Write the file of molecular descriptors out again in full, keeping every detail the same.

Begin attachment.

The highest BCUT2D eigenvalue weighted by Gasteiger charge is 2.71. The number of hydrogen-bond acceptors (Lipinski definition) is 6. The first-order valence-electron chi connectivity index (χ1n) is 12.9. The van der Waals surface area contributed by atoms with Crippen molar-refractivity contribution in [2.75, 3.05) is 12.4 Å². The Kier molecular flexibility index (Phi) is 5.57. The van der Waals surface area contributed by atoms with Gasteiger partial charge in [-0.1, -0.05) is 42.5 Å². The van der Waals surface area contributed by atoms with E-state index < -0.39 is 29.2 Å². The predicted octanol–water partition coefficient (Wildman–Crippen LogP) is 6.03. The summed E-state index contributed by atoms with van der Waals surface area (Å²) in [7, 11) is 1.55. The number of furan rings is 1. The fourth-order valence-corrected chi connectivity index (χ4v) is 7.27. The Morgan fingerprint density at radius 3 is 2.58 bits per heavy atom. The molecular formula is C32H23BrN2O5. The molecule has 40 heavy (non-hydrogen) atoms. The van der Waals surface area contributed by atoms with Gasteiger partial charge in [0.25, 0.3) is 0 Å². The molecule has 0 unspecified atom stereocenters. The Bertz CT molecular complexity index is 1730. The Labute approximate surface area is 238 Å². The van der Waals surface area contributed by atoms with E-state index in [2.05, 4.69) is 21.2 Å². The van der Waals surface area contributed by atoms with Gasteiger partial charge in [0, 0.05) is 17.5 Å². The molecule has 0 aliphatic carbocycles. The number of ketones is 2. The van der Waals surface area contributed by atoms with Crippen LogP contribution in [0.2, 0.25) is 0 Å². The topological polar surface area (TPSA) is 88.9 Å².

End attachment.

The highest BCUT2D eigenvalue weighted by Gasteiger charge is 2.71. The number of hydrogen-bond acceptors (Lipinski definition) is 6. The first-order valence-electron chi connectivity index (χ1n) is 12.9. The van der Waals surface area contributed by atoms with Crippen molar-refractivity contribution in [2.75, 3.05) is 12.4 Å². The Kier molecular flexibility index (Phi) is 5.57. The van der Waals surface area contributed by atoms with Gasteiger partial charge in [-0.1, -0.05) is 42.5 Å². The van der Waals surface area contributed by atoms with E-state index < -0.39 is 29.2 Å². The predicted octanol–water partition coefficient (Wildman–Crippen LogP) is 6.03. The summed E-state index contributed by atoms with van der Waals surface area (Å²) in [7, 11) is 1.55. The number of furan rings is 1. The fourth-order valence-corrected chi connectivity index (χ4v) is 7.27. The Morgan fingerprint density at radius 3 is 2.58 bits per heavy atom. The molecular formula is C32H23BrN2O5. The molecule has 40 heavy (non-hydrogen) atoms. The van der Waals surface area contributed by atoms with Gasteiger partial charge in [0.25, 0.3) is 0 Å². The molecule has 0 unspecified atom stereocenters. The Bertz CT molecular complexity index is 1730. The Labute approximate surface area is 238 Å². The van der Waals surface area contributed by atoms with E-state index in [2.05, 4.69) is 21.2 Å². The van der Waals surface area contributed by atoms with Gasteiger partial charge in [0, 0.05) is 17.5 Å². The molecule has 0 aliphatic carbocycles. The number of ketones is 2. The van der Waals surface area contributed by atoms with Crippen LogP contribution in [0.2, 0.25) is 0 Å². The topological polar surface area (TPSA) is 88.9 Å².